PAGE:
Cyber warfare allows Israel to initiate operations against remote targets without risking the lives of its citizens and soldiers, a cardinal goal of such a small country with limited human resources. Operations of this kind also gain Israel worldwide prestige, which can contribute both economically.
Israel’s national cybersecurity policy has evolved to become a proactive, comprehensive, and long-term cybersecurity strategy, focused not on potential attackers but on potential threats and on organizations as the first line of defense. With its mission of making the region a major source of talent and expertise in the cybersecurity domain, Israel has attracted major multinationals and their R&D centers, venture capital firms, advanced research labs, the National Cyber Research Institute, and more.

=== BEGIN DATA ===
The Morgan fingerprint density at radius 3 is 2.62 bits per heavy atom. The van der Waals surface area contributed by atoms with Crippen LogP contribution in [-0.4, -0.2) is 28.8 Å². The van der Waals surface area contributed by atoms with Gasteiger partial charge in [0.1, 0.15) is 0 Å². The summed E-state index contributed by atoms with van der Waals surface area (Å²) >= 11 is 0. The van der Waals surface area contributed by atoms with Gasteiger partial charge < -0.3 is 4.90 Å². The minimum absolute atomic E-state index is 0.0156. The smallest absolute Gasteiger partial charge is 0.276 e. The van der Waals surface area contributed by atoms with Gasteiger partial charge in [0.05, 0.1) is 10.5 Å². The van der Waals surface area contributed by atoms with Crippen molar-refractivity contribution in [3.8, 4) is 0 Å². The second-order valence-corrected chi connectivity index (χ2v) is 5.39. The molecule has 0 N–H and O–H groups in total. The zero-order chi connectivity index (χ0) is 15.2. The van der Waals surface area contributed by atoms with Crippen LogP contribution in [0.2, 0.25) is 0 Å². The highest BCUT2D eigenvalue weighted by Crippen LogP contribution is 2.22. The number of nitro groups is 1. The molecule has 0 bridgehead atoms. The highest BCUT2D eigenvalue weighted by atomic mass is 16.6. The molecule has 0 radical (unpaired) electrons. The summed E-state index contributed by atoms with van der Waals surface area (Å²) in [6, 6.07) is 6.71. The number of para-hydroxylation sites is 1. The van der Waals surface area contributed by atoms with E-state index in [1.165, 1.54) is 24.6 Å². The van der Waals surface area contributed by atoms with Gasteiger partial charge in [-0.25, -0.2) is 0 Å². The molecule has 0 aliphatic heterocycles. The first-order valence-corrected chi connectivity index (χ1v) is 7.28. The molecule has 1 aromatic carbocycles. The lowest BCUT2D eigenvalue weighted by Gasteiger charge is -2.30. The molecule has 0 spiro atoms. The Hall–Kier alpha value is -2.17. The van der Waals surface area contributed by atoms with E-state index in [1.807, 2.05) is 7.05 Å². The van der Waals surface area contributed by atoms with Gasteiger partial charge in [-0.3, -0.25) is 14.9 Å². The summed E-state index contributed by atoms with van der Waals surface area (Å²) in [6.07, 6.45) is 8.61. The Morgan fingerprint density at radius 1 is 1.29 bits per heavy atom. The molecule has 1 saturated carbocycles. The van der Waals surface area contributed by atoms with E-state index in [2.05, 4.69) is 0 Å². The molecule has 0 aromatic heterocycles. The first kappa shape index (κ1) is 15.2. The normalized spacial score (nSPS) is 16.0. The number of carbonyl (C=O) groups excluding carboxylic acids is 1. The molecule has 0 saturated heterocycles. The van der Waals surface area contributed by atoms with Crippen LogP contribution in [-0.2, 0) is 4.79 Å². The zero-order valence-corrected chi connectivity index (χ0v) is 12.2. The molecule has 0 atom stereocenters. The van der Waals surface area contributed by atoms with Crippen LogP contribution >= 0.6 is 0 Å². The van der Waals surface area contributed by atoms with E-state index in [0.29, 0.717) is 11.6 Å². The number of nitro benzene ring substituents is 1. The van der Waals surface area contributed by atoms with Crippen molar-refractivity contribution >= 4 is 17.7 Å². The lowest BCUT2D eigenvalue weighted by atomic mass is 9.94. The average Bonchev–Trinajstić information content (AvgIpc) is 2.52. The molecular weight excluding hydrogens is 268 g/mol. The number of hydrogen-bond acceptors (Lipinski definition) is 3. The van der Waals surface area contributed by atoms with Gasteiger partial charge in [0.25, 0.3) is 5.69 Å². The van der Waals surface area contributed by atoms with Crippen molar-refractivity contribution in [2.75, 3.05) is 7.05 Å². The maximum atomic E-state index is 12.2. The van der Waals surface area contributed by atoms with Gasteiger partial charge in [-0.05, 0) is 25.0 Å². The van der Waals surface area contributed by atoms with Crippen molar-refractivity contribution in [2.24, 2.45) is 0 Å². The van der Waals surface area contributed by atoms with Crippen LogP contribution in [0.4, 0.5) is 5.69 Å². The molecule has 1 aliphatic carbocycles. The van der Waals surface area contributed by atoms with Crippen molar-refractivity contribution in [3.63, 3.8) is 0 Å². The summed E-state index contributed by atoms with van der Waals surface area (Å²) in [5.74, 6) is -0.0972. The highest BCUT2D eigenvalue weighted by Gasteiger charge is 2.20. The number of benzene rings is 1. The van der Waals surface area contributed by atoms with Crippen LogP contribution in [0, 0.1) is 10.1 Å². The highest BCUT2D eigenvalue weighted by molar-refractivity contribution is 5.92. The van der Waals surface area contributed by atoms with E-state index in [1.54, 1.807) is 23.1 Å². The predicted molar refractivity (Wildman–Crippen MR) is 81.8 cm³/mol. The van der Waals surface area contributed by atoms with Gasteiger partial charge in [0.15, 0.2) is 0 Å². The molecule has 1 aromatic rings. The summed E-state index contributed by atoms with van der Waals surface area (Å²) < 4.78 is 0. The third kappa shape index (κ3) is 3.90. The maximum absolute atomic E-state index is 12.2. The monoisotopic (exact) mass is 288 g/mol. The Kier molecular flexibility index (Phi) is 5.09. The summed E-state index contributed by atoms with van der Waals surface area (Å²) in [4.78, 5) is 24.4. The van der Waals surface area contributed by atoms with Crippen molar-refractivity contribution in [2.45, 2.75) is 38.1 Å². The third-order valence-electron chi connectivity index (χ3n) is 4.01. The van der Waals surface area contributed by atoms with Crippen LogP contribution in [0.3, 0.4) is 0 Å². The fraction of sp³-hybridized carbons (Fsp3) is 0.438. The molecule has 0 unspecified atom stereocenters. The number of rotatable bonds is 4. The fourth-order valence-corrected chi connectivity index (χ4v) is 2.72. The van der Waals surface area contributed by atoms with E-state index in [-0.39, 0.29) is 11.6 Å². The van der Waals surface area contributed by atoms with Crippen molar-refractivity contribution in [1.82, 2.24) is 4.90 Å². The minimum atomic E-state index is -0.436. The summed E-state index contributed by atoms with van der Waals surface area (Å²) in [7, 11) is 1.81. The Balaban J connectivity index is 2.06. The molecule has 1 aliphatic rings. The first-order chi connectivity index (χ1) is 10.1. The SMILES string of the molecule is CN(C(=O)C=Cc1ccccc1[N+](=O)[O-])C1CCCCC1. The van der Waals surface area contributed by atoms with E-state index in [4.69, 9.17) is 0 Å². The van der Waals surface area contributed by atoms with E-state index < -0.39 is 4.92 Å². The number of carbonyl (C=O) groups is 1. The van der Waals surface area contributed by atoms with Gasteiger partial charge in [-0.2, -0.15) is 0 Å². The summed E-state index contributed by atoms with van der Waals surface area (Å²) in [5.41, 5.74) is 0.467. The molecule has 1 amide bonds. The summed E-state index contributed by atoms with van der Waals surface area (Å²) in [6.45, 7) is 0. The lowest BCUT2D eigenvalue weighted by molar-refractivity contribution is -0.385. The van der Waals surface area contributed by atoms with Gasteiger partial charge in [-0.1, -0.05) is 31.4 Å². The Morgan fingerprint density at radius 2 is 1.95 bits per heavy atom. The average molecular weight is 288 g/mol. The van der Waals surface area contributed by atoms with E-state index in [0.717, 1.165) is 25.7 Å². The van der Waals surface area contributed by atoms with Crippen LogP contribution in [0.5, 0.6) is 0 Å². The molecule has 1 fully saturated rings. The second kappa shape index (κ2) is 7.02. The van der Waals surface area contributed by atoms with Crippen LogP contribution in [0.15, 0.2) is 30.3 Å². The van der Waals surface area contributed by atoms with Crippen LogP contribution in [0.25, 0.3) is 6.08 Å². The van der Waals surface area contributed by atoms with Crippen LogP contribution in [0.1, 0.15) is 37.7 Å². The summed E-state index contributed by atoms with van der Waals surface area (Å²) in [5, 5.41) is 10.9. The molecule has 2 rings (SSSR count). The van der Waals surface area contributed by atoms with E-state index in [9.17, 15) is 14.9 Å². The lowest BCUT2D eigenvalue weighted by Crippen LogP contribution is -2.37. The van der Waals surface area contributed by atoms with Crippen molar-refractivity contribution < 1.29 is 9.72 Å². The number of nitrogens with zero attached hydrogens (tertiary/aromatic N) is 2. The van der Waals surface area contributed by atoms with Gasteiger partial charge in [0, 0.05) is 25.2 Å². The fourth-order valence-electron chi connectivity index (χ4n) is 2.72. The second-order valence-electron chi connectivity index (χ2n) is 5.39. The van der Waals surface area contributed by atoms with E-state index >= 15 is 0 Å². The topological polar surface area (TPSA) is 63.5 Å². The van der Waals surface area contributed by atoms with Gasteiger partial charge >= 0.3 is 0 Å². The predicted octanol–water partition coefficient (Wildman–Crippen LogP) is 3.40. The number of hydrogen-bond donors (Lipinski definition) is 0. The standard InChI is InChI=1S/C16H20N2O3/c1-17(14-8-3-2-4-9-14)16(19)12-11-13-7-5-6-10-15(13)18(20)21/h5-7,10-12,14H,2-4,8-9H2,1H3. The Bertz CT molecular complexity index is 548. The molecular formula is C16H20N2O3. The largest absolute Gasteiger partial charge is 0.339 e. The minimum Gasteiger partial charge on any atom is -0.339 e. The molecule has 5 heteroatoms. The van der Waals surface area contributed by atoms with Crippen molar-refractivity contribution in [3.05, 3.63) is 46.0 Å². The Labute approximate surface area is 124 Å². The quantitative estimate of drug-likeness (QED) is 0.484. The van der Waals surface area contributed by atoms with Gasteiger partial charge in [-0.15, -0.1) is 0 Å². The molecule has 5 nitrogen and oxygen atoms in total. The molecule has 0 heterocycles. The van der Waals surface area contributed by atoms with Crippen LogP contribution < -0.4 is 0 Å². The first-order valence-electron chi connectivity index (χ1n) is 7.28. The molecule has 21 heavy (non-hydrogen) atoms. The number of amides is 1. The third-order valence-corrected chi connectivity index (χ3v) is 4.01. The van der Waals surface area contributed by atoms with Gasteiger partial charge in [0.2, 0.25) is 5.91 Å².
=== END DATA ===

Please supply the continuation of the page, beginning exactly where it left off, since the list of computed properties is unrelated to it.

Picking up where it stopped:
The Israeli government has played an important role as a catalyst for the rapidly growing cybersecurity industry in Israel. Viewing cybersecurity as an “economic growth engine,” the government identified it as a sector where Israel has a competitive advantage based on leading-edge research and unique practical experience. This advantage also increased goodwill towards Israel, providing an additional side-effect benefit to the country.